Regular price: $34.95
Buy Now with 1 Credit
Buy Now for $34.95
Embark on an unforgettable trip into the historical glories of the past with these 24 lectures that immerse you in the history of an often overlooked region of the ancient world.
With Professor Harl as your guide, you'll plunge into the history of Asia Minor's great ancient civilizations and come face to face with eye-opening historical milestones. Among these: the rise of the Hittites, the legendary Trojan War, the birth of Western philosophy, the fiery Greek and Persian Wars, the victories of Alexander the Great, the dawn of the Hellenistic Age, the spread of early Christianity, the golden age of Byzantium, the birth of the Ottoman Empire, and much more.
Cultural change and continuity are the main themes of these lectures. You'll come to see how each successive civilization inherited and modified the political, social, religious, and economic institutions of its predecessor. In fact, the scope of Anatolian history can be best understood as a series of major cultural and religious rewrites: first by the Hittite emperors; then by the elites of Hellenic cities; next by their Hellenized descendants in the Roman age; then by Christian emperors and bishops in the Byzantine age; and, finally, by Turkish rulers and Muslim mystics.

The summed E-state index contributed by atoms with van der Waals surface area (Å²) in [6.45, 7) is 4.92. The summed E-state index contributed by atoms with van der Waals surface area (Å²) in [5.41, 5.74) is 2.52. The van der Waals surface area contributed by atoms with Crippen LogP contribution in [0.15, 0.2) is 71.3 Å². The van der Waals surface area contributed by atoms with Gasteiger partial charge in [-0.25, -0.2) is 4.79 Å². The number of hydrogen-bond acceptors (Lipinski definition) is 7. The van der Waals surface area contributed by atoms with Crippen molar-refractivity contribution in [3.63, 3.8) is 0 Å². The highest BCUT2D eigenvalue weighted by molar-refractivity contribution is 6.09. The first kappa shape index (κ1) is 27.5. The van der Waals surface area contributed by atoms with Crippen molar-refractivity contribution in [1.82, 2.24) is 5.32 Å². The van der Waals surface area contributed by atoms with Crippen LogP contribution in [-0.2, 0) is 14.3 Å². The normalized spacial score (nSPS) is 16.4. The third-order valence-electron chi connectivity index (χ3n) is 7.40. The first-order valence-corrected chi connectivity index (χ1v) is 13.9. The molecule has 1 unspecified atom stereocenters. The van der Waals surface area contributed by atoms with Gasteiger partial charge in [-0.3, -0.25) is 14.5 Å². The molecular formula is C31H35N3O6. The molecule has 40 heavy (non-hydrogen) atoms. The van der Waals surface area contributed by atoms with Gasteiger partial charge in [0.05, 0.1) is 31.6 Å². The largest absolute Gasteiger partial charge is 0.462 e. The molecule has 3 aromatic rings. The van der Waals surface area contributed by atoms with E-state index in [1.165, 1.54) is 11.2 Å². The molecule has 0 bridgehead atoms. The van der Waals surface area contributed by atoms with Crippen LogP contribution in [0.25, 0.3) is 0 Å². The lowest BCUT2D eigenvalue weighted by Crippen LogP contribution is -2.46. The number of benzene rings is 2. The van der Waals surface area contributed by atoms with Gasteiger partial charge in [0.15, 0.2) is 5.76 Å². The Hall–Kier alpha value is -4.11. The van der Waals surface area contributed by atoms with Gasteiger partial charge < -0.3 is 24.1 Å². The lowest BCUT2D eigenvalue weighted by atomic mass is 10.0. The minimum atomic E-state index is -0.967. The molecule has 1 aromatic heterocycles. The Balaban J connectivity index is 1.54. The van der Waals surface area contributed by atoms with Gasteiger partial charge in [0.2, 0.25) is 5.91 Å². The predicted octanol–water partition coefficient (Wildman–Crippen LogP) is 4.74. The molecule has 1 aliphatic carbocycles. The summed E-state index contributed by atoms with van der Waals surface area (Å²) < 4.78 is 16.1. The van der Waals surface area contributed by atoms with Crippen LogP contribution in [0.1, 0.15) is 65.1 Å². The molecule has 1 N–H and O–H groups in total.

To give you a stronger sense of that continuity (and the various changes that are a part of it), these lectures are organized into five cultural components: Early Anatolia (from 6000 to 500 B.C.), Hellenized Anatolia (from 750 to 31 B.C.), Roman Asia Minor (from 200 B.C. to 395 A.D.), Byzantium (from 395 to 1453), and Islamic Turkey (since 1071).
PLEASE NOTE: When you purchase this title, the accompanying reference material will be available in your Library section along with the audio.
Customer ReviewsMost Helpful
By Mike on 04-26-14
There Ain't Nothin Minor about this Asia!!! : )
Any additional comments?
This was a great overview of a history of Asia Minor (or Anatolia), what today would essentially be the area of the modern Republic of Turkey. Far from being an obscure topic about an obscure region, this little area is packed with history and was a major player throughout it.